SIX DECADES ago today the security council established our first peacekeeping mission. Most of the peacekeepers came from a handful of European and American countries and they were mostly unarmed military men observing and monitoring ceasefire lines.
Since then, peacekeeping has developed into a flagship enterprise of our organisation. Today, we have more than 110,000 men and women deployed in conflict zones around the world.
They come from nearly 120 countries - an all-time high, reflecting confidence in United Nations peacekeeping. They come from nations large and small, rich and poor - some of them countries recently afflicted by war themselves. They bring different cultures and experiences to the job, but they are united in their determination to foster peace. Some are in uniform but many are civilians and their activities go far beyond monitoring.
They train police, disarm ex-combatants, support elections and help build state institutions. They build bridges, repair schools, assist flood victims and protect women from sexual violence.
They uphold human rights and promote gender equality. Thanks to their efforts, life-saving humanitarian assistance can be delivered and economic development can begin.
In the past year, I have visited peacekeepers in Africa, Asia, the Middle East and the Caribbean. I have seen refugees returning home, children heading back to school, citizens once again secure under the rule of law. I have seen whole societies moving, with the help of the peacekeepers, from devastation to rejuvenation. In Haiti, in Liberia, in the Democratic Republic of the Congo the blue helmets have provided breathing space for a fragile peace to take hold.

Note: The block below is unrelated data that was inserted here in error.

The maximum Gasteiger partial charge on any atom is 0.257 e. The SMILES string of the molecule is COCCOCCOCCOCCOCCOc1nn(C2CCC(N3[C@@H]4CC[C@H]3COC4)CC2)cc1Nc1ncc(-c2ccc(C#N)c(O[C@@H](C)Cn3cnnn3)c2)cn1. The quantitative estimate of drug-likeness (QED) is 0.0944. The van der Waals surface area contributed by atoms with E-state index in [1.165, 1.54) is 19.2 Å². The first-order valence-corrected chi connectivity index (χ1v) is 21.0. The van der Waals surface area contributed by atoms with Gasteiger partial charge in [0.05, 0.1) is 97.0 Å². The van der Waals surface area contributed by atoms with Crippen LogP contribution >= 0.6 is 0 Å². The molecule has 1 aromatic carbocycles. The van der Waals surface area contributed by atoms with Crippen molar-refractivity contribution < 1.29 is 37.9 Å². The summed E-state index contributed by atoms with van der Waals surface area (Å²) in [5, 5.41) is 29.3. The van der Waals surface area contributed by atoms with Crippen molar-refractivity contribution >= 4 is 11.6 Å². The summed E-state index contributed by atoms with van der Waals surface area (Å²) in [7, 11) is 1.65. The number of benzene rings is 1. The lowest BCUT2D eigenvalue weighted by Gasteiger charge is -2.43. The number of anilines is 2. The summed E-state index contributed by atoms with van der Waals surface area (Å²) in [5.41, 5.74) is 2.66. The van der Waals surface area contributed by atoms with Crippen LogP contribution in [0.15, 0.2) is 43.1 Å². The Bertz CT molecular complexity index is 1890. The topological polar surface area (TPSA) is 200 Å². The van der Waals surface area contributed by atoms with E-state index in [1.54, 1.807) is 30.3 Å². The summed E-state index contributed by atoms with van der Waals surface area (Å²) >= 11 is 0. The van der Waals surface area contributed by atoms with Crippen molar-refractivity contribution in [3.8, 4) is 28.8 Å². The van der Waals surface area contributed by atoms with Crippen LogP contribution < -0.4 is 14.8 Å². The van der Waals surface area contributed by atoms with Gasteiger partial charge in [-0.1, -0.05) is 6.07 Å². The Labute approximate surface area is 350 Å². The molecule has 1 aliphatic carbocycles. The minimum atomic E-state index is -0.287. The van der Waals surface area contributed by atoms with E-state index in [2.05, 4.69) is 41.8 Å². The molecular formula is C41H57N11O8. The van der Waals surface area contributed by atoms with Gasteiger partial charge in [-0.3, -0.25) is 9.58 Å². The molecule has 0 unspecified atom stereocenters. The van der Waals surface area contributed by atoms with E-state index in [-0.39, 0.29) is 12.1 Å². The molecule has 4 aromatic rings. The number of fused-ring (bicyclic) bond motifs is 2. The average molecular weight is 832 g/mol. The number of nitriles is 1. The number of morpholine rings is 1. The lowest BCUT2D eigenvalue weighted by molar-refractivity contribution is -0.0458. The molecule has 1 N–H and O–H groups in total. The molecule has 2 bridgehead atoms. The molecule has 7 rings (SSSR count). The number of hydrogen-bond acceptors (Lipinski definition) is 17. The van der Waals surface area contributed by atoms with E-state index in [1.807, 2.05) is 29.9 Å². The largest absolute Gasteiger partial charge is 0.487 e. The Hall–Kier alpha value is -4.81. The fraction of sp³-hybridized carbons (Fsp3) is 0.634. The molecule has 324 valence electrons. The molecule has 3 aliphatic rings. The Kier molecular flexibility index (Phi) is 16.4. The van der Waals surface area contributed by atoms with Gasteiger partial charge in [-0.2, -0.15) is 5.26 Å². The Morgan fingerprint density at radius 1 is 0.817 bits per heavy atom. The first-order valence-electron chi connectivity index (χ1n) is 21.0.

We could not do this job without our partners in regional organisations. The African Union and the UN are deploying our first hybrid force in Darfur. And we are working with the European Union in neighbouring Chad and the Central African Republic.
More than half of all our member states contribute troops and police to peacekeeping operations. We are grateful to every one of them. Our special thanks go to the top contributors: Pakistan, India, Bangladesh, Nigeria and Nepal. Together, these nations of the south contribute nearly half of the UN's peacekeepers.
This anniversary is an occasion to celebrate, but also to mourn our fallen colleagues. Over these six decades, more than 2,400 men and women have died serving the cause of peace. Just last year alone, we lost 87 brave individuals.
Each one is a hero. Today, we recommit ourselves to ensuring that their sacrifices are never forgotten and the vital work of the blue helmets continues as long as they are needed.